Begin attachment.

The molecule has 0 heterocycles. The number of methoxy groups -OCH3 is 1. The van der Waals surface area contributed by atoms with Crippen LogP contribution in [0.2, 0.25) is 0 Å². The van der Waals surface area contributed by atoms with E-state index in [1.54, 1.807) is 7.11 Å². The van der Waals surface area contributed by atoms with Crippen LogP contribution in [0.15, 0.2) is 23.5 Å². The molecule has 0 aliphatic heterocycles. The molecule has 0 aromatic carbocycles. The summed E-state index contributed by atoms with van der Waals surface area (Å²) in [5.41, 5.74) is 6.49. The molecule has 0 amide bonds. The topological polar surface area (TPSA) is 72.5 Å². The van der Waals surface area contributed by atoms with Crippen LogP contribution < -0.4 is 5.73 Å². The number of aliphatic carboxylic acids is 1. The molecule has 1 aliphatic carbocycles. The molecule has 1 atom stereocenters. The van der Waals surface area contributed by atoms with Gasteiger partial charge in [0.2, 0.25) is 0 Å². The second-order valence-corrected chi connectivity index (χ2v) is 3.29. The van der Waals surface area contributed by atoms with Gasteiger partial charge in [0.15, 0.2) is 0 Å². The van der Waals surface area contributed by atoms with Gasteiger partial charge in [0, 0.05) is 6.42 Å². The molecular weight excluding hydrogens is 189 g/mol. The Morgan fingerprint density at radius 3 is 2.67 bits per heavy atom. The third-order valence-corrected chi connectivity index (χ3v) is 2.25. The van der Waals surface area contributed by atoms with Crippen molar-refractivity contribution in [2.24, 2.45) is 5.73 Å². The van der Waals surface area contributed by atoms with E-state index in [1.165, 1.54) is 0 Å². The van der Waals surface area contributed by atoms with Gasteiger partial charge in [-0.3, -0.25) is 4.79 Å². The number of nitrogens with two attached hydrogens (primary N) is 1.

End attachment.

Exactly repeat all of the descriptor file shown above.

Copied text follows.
The molecule has 0 heterocycles. The number of methoxy groups -OCH3 is 1. The van der Waals surface area contributed by atoms with Crippen LogP contribution in [0.2, 0.25) is 0 Å². The van der Waals surface area contributed by atoms with E-state index in [1.54, 1.807) is 7.11 Å². The van der Waals surface area contributed by atoms with Crippen LogP contribution in [0.15, 0.2) is 23.5 Å². The molecule has 0 aliphatic heterocycles. The molecule has 0 aromatic carbocycles. The summed E-state index contributed by atoms with van der Waals surface area (Å²) in [5.41, 5.74) is 6.49. The molecule has 0 amide bonds. The topological polar surface area (TPSA) is 72.5 Å². The van der Waals surface area contributed by atoms with Crippen LogP contribution < -0.4 is 5.73 Å². The number of aliphatic carboxylic acids is 1. The molecule has 1 aliphatic carbocycles. The molecule has 1 atom stereocenters. The van der Waals surface area contributed by atoms with Gasteiger partial charge in [0.2, 0.25) is 0 Å². The second-order valence-corrected chi connectivity index (χ2v) is 3.29. The van der Waals surface area contributed by atoms with Gasteiger partial charge in [0.15, 0.2) is 0 Å². The van der Waals surface area contributed by atoms with Gasteiger partial charge in [0, 0.05) is 6.42 Å². The molecular weight excluding hydrogens is 189 g/mol. The Morgan fingerprint density at radius 3 is 2.67 bits per heavy atom. The third-order valence-corrected chi connectivity index (χ3v) is 2.25. The van der Waals surface area contributed by atoms with Crippen molar-refractivity contribution in [2.24, 2.45) is 5.73 Å². The van der Waals surface area contributed by atoms with E-state index in [1.165, 1.54) is 0 Å². The van der Waals surface area contributed by atoms with Gasteiger partial charge in [-0.3, -0.25) is 4.79 Å². The number of nitrogens with two attached hydrogens (primary N) is 1.